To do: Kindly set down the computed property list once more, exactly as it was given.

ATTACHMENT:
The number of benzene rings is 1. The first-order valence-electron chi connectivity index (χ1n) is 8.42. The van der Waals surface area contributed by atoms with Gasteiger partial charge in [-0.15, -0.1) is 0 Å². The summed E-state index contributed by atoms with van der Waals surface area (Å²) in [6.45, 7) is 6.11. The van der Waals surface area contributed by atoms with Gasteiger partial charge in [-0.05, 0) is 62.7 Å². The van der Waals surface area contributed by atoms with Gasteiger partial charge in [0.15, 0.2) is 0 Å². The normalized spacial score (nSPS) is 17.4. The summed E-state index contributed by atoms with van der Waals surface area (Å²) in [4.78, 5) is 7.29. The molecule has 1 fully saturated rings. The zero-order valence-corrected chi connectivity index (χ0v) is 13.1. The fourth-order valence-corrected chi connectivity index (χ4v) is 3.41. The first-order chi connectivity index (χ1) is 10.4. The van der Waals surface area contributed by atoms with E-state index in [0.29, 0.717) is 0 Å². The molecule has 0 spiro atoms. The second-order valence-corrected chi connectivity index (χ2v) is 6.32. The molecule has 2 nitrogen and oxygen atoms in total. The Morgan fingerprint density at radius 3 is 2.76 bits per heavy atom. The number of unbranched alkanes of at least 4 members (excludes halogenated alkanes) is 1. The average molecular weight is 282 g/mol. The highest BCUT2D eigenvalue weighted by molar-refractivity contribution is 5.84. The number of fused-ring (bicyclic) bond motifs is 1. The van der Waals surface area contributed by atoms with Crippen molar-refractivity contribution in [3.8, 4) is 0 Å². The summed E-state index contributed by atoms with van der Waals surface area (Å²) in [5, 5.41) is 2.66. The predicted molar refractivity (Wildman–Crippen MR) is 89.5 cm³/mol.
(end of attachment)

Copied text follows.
The number of benzene rings is 1. The first-order valence-electron chi connectivity index (χ1n) is 8.42. The van der Waals surface area contributed by atoms with Gasteiger partial charge in [-0.15, -0.1) is 0 Å². The summed E-state index contributed by atoms with van der Waals surface area (Å²) in [6.45, 7) is 6.11. The van der Waals surface area contributed by atoms with Gasteiger partial charge in [-0.05, 0) is 62.7 Å². The van der Waals surface area contributed by atoms with Gasteiger partial charge in [0.15, 0.2) is 0 Å². The normalized spacial score (nSPS) is 17.4. The summed E-state index contributed by atoms with van der Waals surface area (Å²) in [4.78, 5) is 7.29. The molecule has 1 fully saturated rings. The zero-order valence-corrected chi connectivity index (χ0v) is 13.1. The fourth-order valence-corrected chi connectivity index (χ4v) is 3.41. The first-order chi connectivity index (χ1) is 10.4. The van der Waals surface area contributed by atoms with E-state index in [0.29, 0.717) is 0 Å². The molecule has 0 spiro atoms. The second-order valence-corrected chi connectivity index (χ2v) is 6.32. The molecule has 2 nitrogen and oxygen atoms in total. The Morgan fingerprint density at radius 3 is 2.76 bits per heavy atom. The number of unbranched alkanes of at least 4 members (excludes halogenated alkanes) is 1. The average molecular weight is 282 g/mol. The highest BCUT2D eigenvalue weighted by molar-refractivity contribution is 5.84. The number of fused-ring (bicyclic) bond motifs is 1. The van der Waals surface area contributed by atoms with Crippen molar-refractivity contribution in [3.8, 4) is 0 Å². The summed E-state index contributed by atoms with van der Waals surface area (Å²) in [5, 5.41) is 2.66. The predicted molar refractivity (Wildman–Crippen MR) is 89.5 cm³/mol.